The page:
EU-China trade has significant growth potential, says EUCCC head
According to Joerg Wuttke, president of the European Union (EU) Chamber of Commerce in China (EUCCC), the opening up of the services sector and more pro-trade measures could help EU businesses as well as Chinese enterprises further expand their growth.
In an interview with Xinhua on Thursday, Wuttke reacted to the EU statistical office Eurostat’s Monday announcement that China overtook the U.S. as the EU’s top trading partner for the first time last year. Despite the impact of the COVID-19 pandemic, the EU and China have both seen an increase in exports to each other’s markets.
Wuttke said he saw opportunities for both sides to further boost bilateral trade ties.
“We need to keep in mind that the U.S. remains the EU’s number one trading partner when you include services,” he said, adding that this really highlights the untapped potentials of EU-China trade.
“The current headwinds include decoupling dynamics, politicized trade, import bans and export controls,” he said. “Although the underlying economic forces for trade between the EU and China remain strong, we cannot take it for granted that it will continue to be that way indefinitely.”
The EU’s imports from China in 2020 jumped by 5.6 percent year-on-year to 383.5 billion euros (463 billion U.S. dollars), Eurostat said, while exports grew by 2.2 percent to 202.5 billion euros. At the same time, the EU’s trade with the U.S. saw a substantial decline in both directions, according to Eurostat.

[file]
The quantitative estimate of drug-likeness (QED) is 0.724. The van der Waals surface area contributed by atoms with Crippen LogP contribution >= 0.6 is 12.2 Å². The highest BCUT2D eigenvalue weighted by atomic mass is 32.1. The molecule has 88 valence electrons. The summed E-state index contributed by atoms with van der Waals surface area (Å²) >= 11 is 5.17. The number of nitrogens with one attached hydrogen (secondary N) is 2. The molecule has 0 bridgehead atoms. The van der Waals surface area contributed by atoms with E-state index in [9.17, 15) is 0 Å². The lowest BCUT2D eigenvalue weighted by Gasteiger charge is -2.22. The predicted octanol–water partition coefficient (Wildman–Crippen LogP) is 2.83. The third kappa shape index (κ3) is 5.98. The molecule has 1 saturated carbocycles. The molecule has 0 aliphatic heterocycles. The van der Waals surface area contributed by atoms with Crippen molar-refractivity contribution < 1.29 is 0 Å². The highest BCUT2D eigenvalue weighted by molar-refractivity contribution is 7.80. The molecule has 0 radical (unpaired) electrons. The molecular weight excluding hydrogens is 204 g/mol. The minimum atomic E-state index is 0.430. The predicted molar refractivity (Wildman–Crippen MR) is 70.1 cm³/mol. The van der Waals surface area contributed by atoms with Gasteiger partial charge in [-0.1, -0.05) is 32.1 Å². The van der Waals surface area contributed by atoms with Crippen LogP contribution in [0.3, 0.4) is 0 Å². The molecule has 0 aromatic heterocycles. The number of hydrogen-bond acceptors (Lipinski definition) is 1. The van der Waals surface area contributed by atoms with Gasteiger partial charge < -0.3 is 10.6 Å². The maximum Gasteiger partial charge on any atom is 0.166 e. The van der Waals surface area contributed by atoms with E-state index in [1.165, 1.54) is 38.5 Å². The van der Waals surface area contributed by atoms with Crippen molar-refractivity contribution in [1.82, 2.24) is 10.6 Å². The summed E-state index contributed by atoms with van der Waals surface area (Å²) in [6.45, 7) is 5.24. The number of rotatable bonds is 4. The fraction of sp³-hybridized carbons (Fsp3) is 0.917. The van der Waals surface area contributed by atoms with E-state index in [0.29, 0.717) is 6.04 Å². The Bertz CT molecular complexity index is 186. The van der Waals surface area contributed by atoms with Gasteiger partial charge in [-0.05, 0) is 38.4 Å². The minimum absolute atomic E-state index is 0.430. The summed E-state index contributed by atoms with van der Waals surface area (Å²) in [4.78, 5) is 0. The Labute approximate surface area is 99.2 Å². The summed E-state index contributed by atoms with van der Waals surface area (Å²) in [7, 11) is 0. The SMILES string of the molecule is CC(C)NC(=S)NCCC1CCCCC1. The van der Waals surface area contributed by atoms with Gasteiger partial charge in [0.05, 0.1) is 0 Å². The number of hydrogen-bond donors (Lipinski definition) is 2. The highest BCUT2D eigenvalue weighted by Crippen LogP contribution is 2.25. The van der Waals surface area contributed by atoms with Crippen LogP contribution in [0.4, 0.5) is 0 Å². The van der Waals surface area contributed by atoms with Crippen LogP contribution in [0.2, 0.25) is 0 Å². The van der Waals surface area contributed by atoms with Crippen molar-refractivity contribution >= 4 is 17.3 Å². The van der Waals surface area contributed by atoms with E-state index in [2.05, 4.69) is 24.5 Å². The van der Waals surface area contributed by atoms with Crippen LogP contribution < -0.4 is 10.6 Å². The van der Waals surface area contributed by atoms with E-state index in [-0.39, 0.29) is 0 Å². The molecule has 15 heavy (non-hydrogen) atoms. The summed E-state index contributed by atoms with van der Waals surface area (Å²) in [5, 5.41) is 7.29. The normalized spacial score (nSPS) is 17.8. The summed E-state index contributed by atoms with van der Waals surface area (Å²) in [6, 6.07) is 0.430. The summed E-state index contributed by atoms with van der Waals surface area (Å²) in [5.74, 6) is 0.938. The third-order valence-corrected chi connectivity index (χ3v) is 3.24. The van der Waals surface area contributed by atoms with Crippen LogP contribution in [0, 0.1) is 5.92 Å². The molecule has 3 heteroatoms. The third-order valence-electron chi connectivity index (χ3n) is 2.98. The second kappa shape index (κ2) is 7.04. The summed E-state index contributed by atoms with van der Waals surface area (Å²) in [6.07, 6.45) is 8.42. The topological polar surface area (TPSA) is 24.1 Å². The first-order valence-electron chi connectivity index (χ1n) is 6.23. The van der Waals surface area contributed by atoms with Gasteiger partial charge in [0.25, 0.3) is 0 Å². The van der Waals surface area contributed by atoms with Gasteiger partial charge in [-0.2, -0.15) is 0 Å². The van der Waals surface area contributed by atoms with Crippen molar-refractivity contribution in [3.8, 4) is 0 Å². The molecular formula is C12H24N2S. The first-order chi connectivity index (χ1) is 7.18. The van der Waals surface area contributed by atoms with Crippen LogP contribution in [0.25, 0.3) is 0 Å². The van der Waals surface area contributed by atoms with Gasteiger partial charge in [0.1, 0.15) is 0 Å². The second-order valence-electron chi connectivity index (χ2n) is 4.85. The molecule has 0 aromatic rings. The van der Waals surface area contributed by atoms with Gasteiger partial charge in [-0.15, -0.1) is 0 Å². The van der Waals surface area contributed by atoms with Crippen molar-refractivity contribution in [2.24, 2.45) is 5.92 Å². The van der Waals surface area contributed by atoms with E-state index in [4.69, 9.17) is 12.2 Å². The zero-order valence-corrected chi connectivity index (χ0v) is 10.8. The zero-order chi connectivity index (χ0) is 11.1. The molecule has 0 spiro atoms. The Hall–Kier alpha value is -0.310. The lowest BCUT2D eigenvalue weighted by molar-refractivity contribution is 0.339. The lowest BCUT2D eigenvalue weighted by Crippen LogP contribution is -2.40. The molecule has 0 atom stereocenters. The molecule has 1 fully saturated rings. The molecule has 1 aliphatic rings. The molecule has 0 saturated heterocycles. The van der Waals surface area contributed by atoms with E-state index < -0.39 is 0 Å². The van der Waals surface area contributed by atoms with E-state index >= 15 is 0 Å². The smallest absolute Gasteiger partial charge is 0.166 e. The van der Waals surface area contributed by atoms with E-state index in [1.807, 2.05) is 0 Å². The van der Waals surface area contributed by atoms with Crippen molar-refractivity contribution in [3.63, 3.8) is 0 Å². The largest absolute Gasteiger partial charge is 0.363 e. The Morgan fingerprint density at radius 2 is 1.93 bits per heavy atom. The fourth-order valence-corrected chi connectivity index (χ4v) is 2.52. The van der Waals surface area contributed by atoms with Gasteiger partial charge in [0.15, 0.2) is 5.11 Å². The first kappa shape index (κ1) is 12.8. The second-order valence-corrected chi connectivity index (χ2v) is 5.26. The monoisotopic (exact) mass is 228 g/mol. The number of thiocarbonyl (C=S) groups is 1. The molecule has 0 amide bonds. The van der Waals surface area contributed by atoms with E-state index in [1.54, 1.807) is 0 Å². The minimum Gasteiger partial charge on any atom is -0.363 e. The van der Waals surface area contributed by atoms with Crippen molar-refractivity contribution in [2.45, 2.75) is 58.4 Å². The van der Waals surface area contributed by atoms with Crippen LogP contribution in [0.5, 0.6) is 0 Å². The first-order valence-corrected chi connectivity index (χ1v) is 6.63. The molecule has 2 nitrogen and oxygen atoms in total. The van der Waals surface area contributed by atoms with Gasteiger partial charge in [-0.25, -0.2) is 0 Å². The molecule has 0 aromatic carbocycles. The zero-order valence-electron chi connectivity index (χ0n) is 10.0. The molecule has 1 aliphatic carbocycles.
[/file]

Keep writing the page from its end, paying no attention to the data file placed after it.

In December last year, China and the EU concluded their seven-year negotiations on a Comprehensive Agreement on Investment (CAI). The two sides also signed an agreement on geographical indications, which is likely to come into force on March 1, 2021.
“If ratification can be achieved, we hope that there will be the political will to go beyond the implementation of the agreement as it stands, and to continue reforming the Chinese economy to benefit not only EU businesses but also competitive and innovative Chinese private enterprises,” Wuttke said.
“The current situation could act as the EU’s ‘Sputnik moment’. Obviously, the focus should not be Moon-bound endeavors, but artificial intelligence, biotechnology and information and communication technology. After all the EU is still an engineering superpower,” he said.